What do an art museum, elementary-aged summer program and a natural retailer have in common? Not much at a glance—but a little creativity brought the three together in Boulder, Colo., this summer to create a mural masterpiece that made Alfalfa's more vibrant and the junior artists more health-aware.
"The reason we did the mural was that we had that big, ugly wall—the paint was chipping off of it," according to Edmee Knight, Corporate Administrative Coordinator at Alfalfa's Market. "There's a staircase that winds down next to it, and a lot of students and people will use that staircase to get to the store."
Instead of putting employees to work on the wall, Knight reached out to the Boulder Museum of Contemporary Art (BMoCA), and into the community the project went.
"We actually did fund raising to pay for all the paint," reports Knight. "We have these tip jars out by all the cash registers, and each month we donate to a different nonprofit or fundraising cause." June's raised funds went toward BMoCA's Art Stop on the Go program that works with underserved children by offering an outlet to be creative.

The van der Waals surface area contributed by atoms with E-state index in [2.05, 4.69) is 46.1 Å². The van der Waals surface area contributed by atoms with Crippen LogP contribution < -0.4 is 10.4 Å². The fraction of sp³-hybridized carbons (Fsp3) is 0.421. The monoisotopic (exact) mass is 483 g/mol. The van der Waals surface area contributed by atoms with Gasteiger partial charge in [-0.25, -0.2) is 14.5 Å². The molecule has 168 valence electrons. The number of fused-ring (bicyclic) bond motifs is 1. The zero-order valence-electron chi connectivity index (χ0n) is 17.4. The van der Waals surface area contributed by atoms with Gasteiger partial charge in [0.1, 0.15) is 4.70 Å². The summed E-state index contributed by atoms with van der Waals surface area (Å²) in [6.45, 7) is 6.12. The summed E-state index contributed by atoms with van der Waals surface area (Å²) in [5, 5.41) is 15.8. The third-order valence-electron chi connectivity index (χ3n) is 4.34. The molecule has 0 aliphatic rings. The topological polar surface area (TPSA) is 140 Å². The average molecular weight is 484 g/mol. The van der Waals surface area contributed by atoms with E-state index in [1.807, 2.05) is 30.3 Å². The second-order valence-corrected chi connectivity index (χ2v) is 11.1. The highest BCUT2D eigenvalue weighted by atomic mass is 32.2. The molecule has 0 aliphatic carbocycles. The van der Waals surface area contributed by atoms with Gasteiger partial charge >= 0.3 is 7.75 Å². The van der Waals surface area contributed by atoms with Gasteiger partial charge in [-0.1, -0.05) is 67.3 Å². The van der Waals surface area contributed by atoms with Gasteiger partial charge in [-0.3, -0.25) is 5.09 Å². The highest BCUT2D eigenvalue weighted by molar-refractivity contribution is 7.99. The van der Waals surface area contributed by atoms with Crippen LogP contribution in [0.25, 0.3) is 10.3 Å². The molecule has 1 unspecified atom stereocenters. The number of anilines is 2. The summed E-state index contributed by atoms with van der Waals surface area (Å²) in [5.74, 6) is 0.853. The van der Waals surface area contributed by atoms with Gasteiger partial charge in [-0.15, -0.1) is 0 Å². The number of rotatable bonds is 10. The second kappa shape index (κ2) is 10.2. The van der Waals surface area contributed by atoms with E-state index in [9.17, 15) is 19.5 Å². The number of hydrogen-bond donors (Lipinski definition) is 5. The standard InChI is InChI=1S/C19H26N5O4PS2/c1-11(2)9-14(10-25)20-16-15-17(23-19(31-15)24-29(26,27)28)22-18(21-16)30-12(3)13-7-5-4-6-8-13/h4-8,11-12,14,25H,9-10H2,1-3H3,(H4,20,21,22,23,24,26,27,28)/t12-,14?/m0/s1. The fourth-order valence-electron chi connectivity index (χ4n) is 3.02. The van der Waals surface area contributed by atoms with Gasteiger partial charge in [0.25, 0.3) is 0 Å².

Mural momentum got rolling when BMoCA connected Alfalfa's with the Family Learning Center, an organization serving children and families of limited incomes. "I love that the kids ranged in age from 5 to 12, and everyone we tell that to is superimpressed," says Shannon Crothers, director of education for BMoCA.
The moment that stood out most for Crothers: "When we asked the kids why it was important to eat locally, they had some funny responses, like 'That way, the food doesn't come from China or somewhere like that.'"
Eric Schmidt, elementary program director for the Family Learning Center, says the kids in his camp came away with a lot more than paint on their hands: "The process was just as rewarding as the end result. Throughout, we explored important topics, such as the role of pollinators, local and organic farming, and the benefits of a healthy diet."
Garden in the sky
The completed mural spans 20 feet and reaches 4 feet tall in the retailer's parking lot—creating a more inviting space to have lunch, take a break and take in some abstract art. "The children named it garden in the sky, isn't that cute?" Knight remarks.
Coming from Philadelphia, a city she says is half mosaic, Knight was shocked at the underwhelming amount of public art upon moving to Boulder, being such an artistic and strong community. "That was part of it; we wanted to just increase public art in the Boulder community. Why have big ugly walls when you can have cute 12-year-olds paint fruit and vegetables on it?"
"Alfalfa’s was very supportive of the project," says Schmidt. "Members of the staff frequently stopped by to meet the kids and see the progress. Alfalfa’s even hosted a community event with an unveiling of the mural, which many of the kids and their families attended."
"Projects like this help to connect kids to their community," he goes on. "Meeting new people, exploring new places and learning to work together are all valuable components of their social development."
Now what the three organizations have in common: a community-inspiring work of art.